Proven Ways to Manage Your Debts

Taking debt and repaying it can be a secret to growth and comfort. Unfortunately, it can get out of hand if not managed. Debt management takes many forms depending on your position. If you hit a lottery, you could pay it off in one installment. 

Let us be realistic; what is the chance of that happening? Pretty low, right? So, you have to find other ways of sorting out your debt problem. Here are the four proven ways.

Set the targets and plan how to achieve them

Most good things start with a plan. Well, intentions are only good if they are realistic. You have to set targets that you believe will be achievable within the current capacity. If your job only offers £30,000 annually, you have to work within that level. If you are thinking of paying more, it means you have to free up funds elsewhere. I prefer to view debt as a challenge. Break it down into small targets that you can achieve over time. You can structure debt over a couple of years by freeing funds by reducing expenditure. Sharing an apartment could save you up to £500 every month. If you can do that in two or three years, you could free up enough money to pay for college tuition. Planning and setting targets mean you have to be disciplined. You have to make sacrifices along the way, including forgoing some necessities sometimes. It only works if you commit to the plan. Working with a budget and ensuring that you do not engage in unplanned expenditure.

Debt consolidation

If you have loans from several institutions, you can opt for consolidation. Consolidation means taking one loan to clear all the other outstanding debts. Once you have cleared all the other debtors, you will remain with one loan to deal with, meaning you can commit a large part of your income to repay that loan. Loan consolidation offers debtors a long-term repayment plan, which means they can slow debt growth and potential risks of default. You can take advantage of debt settlement offers to consolidate your loan by negotiating the settlement amount first before taking the consolidated loan. You could end up paying less for the loans and securing your future in the process. 

Filing for bankruptcy

At one point in life, you will realize that nothing is working, especially when you don’t have a regular income. As discussed by

/knowledge-hub/what-if-i-cant-pay-my-iva/, failure to honor your IVA could hurt your debt situation and amplify problems that come from it. It is always good to decide how to approach insolvency. Insolvency will take away several things, including and potentially all your assets, but it gives you some leeway to start something positive away from debt. It is the last resort when your back is against the wall. The decision is best when it comes from an expert because the repercussions of insolvency can quickly escalate.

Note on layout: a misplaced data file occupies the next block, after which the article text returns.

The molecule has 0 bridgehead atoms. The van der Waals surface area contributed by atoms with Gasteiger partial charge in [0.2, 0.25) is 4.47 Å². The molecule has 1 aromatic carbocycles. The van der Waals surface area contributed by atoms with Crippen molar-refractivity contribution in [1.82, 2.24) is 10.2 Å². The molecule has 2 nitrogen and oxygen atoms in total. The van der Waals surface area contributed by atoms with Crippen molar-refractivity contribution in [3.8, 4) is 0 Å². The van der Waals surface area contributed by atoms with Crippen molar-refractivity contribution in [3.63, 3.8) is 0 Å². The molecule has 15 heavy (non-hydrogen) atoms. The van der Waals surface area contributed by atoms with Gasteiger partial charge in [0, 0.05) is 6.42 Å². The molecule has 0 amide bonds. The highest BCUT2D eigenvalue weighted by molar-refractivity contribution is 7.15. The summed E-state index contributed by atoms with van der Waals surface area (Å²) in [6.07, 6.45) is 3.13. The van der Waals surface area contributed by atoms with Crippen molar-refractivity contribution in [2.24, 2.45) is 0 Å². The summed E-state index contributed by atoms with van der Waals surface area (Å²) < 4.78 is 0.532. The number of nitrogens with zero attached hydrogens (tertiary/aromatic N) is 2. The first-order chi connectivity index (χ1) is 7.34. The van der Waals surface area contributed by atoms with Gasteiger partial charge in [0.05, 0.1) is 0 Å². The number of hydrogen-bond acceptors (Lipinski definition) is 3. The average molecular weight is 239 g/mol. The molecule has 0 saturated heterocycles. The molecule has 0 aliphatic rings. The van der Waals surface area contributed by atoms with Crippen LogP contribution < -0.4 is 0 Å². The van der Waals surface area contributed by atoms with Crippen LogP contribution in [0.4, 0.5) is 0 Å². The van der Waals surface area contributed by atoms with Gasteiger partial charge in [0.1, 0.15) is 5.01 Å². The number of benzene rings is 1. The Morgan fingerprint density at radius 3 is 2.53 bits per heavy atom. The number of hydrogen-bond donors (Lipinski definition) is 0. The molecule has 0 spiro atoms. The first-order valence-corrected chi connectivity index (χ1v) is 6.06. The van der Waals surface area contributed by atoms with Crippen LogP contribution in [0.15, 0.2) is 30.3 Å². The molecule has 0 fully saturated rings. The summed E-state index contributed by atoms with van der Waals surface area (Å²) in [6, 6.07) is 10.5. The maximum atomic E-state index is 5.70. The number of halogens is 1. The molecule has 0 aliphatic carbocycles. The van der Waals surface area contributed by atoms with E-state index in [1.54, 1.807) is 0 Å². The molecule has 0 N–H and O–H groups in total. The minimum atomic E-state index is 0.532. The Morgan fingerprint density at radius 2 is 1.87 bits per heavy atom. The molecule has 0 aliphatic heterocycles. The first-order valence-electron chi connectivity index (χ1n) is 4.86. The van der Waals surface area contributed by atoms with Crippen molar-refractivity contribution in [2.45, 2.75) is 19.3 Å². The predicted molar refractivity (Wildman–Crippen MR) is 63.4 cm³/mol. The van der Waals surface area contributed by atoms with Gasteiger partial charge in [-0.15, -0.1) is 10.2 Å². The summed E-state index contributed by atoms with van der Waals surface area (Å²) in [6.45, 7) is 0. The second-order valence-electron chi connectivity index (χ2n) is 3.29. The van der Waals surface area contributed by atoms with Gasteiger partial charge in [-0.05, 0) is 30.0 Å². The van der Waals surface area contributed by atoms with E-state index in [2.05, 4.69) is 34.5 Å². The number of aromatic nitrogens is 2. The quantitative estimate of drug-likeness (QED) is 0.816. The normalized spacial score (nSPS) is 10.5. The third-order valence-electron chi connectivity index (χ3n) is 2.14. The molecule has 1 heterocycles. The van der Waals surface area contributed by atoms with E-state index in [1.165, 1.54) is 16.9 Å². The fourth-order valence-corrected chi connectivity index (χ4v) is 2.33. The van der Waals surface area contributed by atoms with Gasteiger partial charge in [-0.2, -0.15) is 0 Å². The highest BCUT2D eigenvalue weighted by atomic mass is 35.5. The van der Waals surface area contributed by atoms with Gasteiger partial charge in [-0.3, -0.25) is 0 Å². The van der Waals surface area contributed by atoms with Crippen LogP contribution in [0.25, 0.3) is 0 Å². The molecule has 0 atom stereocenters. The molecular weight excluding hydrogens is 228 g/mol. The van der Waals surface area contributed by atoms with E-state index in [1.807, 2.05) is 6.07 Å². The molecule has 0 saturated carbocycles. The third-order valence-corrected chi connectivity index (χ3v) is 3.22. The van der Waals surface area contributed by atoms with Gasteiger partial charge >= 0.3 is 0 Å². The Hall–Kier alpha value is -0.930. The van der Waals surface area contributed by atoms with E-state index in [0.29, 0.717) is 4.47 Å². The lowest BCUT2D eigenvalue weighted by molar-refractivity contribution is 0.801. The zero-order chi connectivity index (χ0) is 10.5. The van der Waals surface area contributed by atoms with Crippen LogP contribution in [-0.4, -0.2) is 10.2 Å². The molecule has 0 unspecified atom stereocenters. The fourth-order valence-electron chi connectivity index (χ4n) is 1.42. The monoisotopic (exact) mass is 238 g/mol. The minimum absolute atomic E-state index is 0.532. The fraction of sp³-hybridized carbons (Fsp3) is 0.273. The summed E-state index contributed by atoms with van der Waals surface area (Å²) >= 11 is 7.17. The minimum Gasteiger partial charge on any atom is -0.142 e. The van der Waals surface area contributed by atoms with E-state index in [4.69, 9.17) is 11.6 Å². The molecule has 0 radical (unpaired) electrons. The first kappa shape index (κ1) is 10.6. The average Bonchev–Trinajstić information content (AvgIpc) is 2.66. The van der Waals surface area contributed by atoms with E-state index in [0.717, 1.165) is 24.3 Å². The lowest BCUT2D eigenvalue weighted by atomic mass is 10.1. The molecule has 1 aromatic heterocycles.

Avoid taking more debt

Debt can spiral to an uncontrollable level because of simple things. For example, paying your installments on time can prevent you from being fined by the creditor. Ensure that you have all the systems in place that will prevent that. Also, do not get into more debt. If you are trying to control student debt, you should not get into other loans. Instead, increase the monthly payments for the student loan before you pick another loan. Spend money that is within your disposable income until you have sorted the debt. It is advisable to take loans only when you want to make investments that will offer value to you. You can take loans to buy assets that appreciate over time instead of buying items that depreciate. Negotiate with your creditors. No creditor wants his or her debt to turn into a bad loan. Therefore, they are willing to secure loans even if it means renegotiating terms of the loan. The aim is to pay the most comfortable and efficient payment schedule. If you are paying a small installment, you will stay forever paying the loan. Besides, paying too much could hurt your quality of life. You have to strike a balance in between; paying your debt as soon as possible should not cripple you financially. 

The first rule of debt is to stop soaking in more. Once you are in the hole, you have to find ways of getting out. Often, you start with what is doable. If there are some loans, you can settle quickly, you can negotiate with the debtor for a favorable amount. You can also consolidate your loans.

Annika Bansal

Annika "The Chick Geek" is the founder of Small Business Sense shares small business ideas, tips and resources for independent Entrepreneurs and Small Business owners.